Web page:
Deep sea stocks in decline

due to commercial fishing in the north-east Atlantic harming deep-sea fish populations a kilometre below the deepest reach of fishing trawlers, according to a 25-year study published on Wednesday.

According to Dr David Bailey of the University of Glasgow, who led the study  “Commercial fishing may have wider effects than anyone previously thought, affecting fish which we assumed were safely beyond the range of fishing boats. We were extremely surprised by this result and believe that it has important implications for how we manage the oceans.”

Populations of north-east Atlantic commercial deep-water fish such as black scabbardfish, orange roughy and roundnose grenadier have dwindled since deep-water fishing started in the area in the late 1980s and as unwanted species make up to 50% of the catch which all die when they are discarded, this explains why the study has shown a decrease in abundance of target and non-target species.

“Each deep-water species has a defined depth range and very often the juveniles live at depths shallower than the adults. Removal of fish by commercial trawling down to 1600 metres is likely to affect populations in deeper waters,” said Dr John Gordon of the Scottish Association for Marine Science and a member of the study team.

Fishery managers must now take into account adverse ecosystem effects, not just the abundance of the fish stocks being targeted and trawling may need to be restricted more than it is now and although there are plans for Marine Protected Areas in the north-east Atlantic they will need to be much bigger than the existing coral-protecting MPAs if they are to be effective.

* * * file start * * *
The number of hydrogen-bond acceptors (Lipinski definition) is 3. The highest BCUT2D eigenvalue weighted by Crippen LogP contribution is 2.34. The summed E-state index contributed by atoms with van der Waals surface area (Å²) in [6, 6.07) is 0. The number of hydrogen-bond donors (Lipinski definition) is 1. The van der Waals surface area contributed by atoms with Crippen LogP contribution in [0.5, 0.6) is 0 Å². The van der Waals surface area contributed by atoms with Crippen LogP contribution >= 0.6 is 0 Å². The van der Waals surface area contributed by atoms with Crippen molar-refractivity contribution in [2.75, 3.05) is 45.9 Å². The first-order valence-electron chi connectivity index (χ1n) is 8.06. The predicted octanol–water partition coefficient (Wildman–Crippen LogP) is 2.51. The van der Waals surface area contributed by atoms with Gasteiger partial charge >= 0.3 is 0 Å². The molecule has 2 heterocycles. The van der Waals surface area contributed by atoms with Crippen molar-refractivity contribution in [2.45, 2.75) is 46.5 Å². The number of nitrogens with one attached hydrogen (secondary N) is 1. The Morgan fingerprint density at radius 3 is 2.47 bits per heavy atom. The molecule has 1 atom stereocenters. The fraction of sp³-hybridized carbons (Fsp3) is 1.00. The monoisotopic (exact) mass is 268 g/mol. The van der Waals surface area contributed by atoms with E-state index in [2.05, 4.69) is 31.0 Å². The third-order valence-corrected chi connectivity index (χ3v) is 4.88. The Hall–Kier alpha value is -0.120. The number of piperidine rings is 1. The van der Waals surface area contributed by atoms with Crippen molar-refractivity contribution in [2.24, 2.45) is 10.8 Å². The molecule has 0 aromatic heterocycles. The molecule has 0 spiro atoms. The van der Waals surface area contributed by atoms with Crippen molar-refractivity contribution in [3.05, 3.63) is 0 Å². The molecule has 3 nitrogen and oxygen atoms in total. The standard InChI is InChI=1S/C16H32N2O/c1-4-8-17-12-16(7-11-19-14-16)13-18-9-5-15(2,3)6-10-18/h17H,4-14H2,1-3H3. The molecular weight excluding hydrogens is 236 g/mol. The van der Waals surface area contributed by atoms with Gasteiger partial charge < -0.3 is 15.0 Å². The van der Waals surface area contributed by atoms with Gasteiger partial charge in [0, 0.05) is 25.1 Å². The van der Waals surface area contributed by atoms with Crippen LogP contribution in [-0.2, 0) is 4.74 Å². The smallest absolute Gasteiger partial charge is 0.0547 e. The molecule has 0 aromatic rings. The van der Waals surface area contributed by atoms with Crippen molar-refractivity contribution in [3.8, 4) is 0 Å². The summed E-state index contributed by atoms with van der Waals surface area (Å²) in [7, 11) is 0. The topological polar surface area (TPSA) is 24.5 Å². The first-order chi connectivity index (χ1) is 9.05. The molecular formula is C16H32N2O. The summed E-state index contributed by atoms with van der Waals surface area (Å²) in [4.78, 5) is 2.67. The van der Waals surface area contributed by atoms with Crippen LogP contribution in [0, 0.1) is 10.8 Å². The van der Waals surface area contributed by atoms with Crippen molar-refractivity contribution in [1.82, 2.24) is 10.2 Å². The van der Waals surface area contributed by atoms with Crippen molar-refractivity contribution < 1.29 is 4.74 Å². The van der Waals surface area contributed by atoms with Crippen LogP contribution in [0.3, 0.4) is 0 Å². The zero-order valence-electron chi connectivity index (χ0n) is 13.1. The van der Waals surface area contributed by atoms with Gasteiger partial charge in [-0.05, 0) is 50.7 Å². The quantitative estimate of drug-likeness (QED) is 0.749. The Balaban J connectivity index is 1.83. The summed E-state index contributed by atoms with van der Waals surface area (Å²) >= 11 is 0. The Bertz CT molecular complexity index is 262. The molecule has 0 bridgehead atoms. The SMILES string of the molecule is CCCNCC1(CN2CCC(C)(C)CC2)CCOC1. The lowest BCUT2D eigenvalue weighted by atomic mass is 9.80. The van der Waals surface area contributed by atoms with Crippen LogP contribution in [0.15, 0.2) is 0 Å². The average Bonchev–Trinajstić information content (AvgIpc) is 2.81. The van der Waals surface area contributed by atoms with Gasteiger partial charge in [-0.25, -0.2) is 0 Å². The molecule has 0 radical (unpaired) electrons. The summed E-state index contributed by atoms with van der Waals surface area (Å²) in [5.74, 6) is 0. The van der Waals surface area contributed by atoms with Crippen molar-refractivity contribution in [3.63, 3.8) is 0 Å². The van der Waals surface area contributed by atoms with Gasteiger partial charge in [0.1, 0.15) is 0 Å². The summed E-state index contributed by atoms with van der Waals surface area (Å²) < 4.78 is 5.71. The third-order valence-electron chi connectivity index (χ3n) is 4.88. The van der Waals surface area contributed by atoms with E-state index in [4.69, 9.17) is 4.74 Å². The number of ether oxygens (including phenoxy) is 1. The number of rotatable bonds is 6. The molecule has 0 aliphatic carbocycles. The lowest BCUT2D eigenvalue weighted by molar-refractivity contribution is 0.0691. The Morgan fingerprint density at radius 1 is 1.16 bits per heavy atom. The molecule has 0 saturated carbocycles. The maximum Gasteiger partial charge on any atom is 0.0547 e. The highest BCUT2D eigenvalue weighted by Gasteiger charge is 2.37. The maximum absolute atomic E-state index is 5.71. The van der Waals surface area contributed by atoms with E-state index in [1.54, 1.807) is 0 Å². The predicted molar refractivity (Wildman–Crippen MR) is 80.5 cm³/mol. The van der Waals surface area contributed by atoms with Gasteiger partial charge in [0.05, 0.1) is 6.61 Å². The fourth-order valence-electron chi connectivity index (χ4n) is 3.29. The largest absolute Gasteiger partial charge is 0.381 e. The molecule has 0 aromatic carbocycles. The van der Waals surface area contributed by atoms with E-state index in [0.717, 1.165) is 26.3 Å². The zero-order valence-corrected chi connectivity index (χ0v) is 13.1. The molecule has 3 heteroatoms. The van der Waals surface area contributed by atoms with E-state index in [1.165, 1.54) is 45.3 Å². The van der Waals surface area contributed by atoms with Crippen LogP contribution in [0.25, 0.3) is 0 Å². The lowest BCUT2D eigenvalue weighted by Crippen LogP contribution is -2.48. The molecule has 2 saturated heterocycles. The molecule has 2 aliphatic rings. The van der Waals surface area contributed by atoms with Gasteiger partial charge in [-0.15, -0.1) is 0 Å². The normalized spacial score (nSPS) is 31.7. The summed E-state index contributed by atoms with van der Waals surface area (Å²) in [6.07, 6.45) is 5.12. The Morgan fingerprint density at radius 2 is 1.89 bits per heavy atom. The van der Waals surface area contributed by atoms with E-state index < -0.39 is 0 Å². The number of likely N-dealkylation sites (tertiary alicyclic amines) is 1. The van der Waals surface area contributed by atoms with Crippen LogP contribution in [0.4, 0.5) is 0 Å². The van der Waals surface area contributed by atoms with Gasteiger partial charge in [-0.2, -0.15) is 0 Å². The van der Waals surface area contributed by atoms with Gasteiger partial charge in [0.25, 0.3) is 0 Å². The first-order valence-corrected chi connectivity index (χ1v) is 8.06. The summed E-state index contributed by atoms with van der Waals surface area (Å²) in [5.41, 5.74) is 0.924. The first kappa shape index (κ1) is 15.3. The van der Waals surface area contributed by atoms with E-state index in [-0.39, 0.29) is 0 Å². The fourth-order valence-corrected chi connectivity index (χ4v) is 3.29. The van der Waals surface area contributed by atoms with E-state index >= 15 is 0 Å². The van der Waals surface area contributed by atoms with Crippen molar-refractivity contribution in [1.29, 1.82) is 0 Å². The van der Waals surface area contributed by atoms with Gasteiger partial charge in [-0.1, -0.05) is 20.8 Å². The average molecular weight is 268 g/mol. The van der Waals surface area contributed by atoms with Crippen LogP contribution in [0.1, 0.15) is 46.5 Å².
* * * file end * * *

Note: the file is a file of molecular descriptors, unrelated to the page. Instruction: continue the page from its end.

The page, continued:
“MPAs might not be as effective as we’d hoped since we can detect the depletion of fish up to over 50 miles outside the fishing zone,” added Dr Bailey.

“The general consensus is that deep-water fisheries are unsustainable and most if not all should be closed,” said Dr Gordon.

The study, funded by the Natural Environment Research Council, European Commission and the Marine Conservation Biology Institute, involved researchers from the University of Glasgow, the British Antarctic Survey, the Scottish Association for Marine Science, Highland Statistics and the University of Aberdeen’s Oceanlab.

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